Since 2014, the climate of each public school in Georgia has been rated annually on a scale of 1-5. School climate, according to the National School Climate Center, refers to a school’s “quality and character,” based on the “patterns of students, parents, and school personnel’s experiences of school life.” Factors that affect a school’s climate include its values and norms, instructional practices, organizational structures, and overall goals.
The use of this rating system makes Georgia the first state in the nation to include a school climate rating in its academic accountability system (the College and Career Ready Performance Index, or CCRPI). Georgia educators feel strongly about including the rating system, the School Climate Star Rating, because school climate is increasingly recognized as an early indicator of student performance.
Peer-reviewed research supports the connection between school climate and student success. Recent studies show that students, teachers, and parents in schools with positive climates feel respected, engaged, and safe, both physically and emotionally. These same schools tend to have higher levels of student achievement and graduation rates.
In contrast, schools with suboptimal climate ratings have environments in which students have a higher likelihood of being bullied and chronically absent. Not surprisingly, these schools show lower levels of student performance (Amrit, et. al).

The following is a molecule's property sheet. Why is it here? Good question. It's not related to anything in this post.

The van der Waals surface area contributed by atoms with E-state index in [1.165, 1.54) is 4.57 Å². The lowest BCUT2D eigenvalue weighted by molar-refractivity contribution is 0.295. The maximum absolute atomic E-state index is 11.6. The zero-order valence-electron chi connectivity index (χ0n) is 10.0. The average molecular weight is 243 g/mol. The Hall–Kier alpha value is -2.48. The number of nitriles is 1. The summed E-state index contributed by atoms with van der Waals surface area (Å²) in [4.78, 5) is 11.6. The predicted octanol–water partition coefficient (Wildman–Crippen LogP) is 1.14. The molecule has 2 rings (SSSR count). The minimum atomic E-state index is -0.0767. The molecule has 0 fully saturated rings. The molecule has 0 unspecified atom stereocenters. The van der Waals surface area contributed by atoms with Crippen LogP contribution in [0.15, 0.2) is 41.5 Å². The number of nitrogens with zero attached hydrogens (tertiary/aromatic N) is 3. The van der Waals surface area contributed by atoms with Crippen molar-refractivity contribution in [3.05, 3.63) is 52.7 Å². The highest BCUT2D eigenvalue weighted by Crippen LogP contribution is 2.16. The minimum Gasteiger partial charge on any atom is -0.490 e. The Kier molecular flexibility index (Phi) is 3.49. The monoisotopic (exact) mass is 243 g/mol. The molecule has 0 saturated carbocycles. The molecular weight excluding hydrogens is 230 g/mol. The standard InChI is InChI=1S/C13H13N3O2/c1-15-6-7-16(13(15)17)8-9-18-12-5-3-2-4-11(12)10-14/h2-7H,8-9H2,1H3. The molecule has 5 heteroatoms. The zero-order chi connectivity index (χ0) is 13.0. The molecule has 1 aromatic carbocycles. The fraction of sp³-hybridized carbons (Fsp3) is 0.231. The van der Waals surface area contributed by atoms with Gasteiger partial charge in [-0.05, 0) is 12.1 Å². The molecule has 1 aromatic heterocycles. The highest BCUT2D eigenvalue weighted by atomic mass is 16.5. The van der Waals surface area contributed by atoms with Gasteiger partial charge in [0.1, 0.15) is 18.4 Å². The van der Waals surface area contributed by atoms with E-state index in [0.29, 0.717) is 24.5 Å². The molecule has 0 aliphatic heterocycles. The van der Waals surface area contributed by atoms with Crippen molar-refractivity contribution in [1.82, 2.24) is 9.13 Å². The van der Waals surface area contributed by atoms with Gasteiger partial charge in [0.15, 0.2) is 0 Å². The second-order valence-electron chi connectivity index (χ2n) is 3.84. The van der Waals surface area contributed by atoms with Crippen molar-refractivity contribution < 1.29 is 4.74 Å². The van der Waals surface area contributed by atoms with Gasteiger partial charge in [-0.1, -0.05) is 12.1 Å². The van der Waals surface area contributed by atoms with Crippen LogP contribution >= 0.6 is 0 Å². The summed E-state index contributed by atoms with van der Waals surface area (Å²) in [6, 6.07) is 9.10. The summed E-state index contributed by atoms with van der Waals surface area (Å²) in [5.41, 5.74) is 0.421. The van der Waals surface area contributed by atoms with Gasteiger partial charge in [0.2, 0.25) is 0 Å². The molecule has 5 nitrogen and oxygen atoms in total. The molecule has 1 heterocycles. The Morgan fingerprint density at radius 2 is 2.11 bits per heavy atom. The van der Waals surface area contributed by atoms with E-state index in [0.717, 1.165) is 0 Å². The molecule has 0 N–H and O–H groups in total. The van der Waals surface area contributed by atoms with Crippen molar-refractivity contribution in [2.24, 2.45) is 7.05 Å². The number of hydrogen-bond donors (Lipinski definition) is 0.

How Does Georgia Measure School Climate?
Perceptions about school climate can be subjective, but combined with the examination of quantitative data, administrators can assemble a coherent picture of a school’s learning environment. Georgia’s School Climate Star Ratings are based on surveys, student discipline records, incident reports, and attendance records:
- Surveys are administered to teachers, parents, and students, and include sections of the annual Georgia Student Health Survey (GSHS), where students evaluate such statements as, “I feel safe at school,” “Teachers treat me with respect,” and “Good behavior is noticed at my school.”
- Student Discipline is based on the number of disciplinary actions reported, weighted by type, and divided by the number of students in a school.
- Safe and Substance-Free Learning Environment criteria are measured by combining survey responses with student-discipline data related to substance abuse and safety (including incidence of violence, bullying, and so forth).
- Attendance is measured by the percentage of students with fewer than six unexcused absences, and average daily attendance of staff, teachers, and administrators.
Giving equal weight to each metric, a school receives a numeric score. Schools that fall within the highest range receive 5 stars, and those falling in the lowest range receive 1 star.
How Schools Can Improve Their School Climate Star Ratings
Since 2014, School Climate Star Ratings have been trending upward. And in 2017, a full 88 percent of Georgia schools earned a School Climate Star Rating of 3 or higher. The coveted 5-star rating is elusive, however, and has only been earned by 19 percent of schools.
Schools can take several steps to improve their ratings, and a few of these are built into the system itself. After an initial rating has been assigned, for example, schools can earn additional points by doing either or both of the following: